I watched American Idol years ago and thought, “Why did God give so many people the same gift—it seems a bit unfair” and I suppose it would if you thought life was just one big mad scramble to the top of the heap.
So if someone wants to produce Idol meets Survivor—that’d be some great TV. “Sing for your life while you walk on a log slathered with Crisco. Oh, and try to ignore the snakes while you hit the high note.” I think the Nelson ratings would be incredibly high.
Even off-set, it seems those deemed “most successful” by popular standards would be stars with the most Twitter followers, money, fans, biggest house, nicest car, and hottest spouse. Sometimes I swear high school never ends—you’ve still got the jocks, the geeks (now millionaires or living in their mother’s basement), the cheerleaders, the thespians (now waiting tables or shooting to stardom) with all the rest of us normal people in the middle just wondering what to have for dinner.
It was interesting watching the waning of 2016 and seeing friends upset with many of our favorite actors, writers, and other celebrities passing away.
Maybe it’s because social media’s main generation is finally losing folks who they recognize or they’re grappling with the consciousness of their own mortality but to me it was puzzling. Those people were great at their craft and had moments where they touched my life but they weren’t mentors or real influencers to me.
I think the older I get the less glamourous fame becomes. Sure they have more money and attention but they also get a generous dose of unhealthy weirdness, stalkers and paparazzi.
They are just people who have a different job than me. People who have different talents and opportunities and that doesn’t make them better or more special than my neighbor who served his country in war and peace time and who lovingly nursed his wife through two bouts of cancer.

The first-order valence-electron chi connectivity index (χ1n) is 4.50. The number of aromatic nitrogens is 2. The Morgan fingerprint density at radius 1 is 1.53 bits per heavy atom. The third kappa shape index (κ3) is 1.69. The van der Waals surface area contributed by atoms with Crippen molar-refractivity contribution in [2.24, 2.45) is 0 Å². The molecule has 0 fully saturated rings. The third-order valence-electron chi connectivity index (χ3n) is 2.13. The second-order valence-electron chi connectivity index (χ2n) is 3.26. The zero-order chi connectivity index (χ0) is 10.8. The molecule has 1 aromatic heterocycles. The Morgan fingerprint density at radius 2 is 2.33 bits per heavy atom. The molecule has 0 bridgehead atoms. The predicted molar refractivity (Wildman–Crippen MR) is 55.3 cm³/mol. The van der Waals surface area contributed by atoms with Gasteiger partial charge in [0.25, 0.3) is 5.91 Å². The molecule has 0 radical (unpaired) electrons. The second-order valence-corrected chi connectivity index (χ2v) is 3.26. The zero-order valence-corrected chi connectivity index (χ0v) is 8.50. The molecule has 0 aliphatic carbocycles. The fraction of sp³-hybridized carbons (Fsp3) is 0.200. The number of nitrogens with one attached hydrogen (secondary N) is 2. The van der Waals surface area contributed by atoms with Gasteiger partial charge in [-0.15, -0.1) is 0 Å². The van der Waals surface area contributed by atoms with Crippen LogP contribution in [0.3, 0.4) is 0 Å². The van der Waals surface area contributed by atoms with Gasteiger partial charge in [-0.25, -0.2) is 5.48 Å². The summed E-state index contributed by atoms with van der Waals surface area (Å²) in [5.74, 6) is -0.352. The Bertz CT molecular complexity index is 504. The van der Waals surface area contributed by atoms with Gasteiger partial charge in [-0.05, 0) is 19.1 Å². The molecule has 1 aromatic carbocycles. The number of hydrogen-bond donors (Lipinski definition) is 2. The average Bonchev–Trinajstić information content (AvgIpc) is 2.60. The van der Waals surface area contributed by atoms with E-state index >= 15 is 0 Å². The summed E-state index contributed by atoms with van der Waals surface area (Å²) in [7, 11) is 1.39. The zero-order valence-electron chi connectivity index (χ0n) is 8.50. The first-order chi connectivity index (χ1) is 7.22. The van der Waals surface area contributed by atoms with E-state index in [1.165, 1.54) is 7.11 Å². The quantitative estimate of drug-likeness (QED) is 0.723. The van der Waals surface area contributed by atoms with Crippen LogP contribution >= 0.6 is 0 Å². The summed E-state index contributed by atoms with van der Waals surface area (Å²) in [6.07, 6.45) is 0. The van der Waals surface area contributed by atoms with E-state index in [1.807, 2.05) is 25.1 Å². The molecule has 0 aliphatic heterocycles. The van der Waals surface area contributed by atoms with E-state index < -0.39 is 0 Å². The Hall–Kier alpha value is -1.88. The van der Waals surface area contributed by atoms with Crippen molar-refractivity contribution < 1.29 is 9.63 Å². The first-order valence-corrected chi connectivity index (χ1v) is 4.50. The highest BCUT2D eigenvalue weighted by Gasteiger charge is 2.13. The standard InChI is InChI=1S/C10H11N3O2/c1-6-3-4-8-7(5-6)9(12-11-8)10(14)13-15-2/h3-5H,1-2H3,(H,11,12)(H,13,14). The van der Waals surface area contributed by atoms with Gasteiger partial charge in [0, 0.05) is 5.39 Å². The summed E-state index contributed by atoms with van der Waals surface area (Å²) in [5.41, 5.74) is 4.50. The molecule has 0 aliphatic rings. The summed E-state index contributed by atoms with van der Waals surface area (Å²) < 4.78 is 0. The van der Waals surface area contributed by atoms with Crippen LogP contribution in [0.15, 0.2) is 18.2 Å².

Look in your local paper’s obituary page. No really—take a good, hard look. These mothers, fathers, union workers, veterans and public servants shared the same grocery store, post office and even public restrooms with you and sure you never saw them on the big screen or heard them croon a ballad on your radio but their worth is the same.
The people who have impacted my life and earned my respect and adoration are those who sat on my couch, brought me a casserole, walked and listened to me, laughed with me and were just there. These real ordinary people are my poster-on-the-wall heroes.
A few months ago, our principal retired from a long career in public education. He is a legend in our small city. I would be chatting with my dental hygienist and mention what school my children attended and she would have a story about how her niece was under his care years ago and still, even now, when she sees him, he would remember her name, her niece’s name and want to hear how she’s doing. This happened repeatedly when people would learn who our principal was and then the stories would come of how one man used his God-given talents to bless their lives.
He originally wanted to be a professional window-designer but instead made the most incredible bulletin boards as a teacher and later as a principal. I told him that I was so grateful that he chose to use his skills to build children and families in his hometown instead of elaborate window displays in New York. The world (at least this little corner of it) is a more beautiful, creative, wholesome, happy and serene place for him having been in it.
As I’ve had influential people at critical junctures in my life (almost as if God picked them up by the collar and plunked them down in front of me) who held, comforted, laughed, wept and commiserated with me on this crazy road of life, I remember what a gift we all are to each other
And if you are a parent or caretaker wondering if you really are making a difference in the world, I can assure you that the answer is “Yes”.
Much of what we do as parents is done within the walls of our home where only God and our poor children view our mismatched socks and morning hair but your goofiness, poor lip-syncing and general ability to pack lunches, sign permission slips, nurse a baby, text a friend, kiss your spouse, jot down a shopping list all while reminding everyone where to be and when—is incredibly amazing.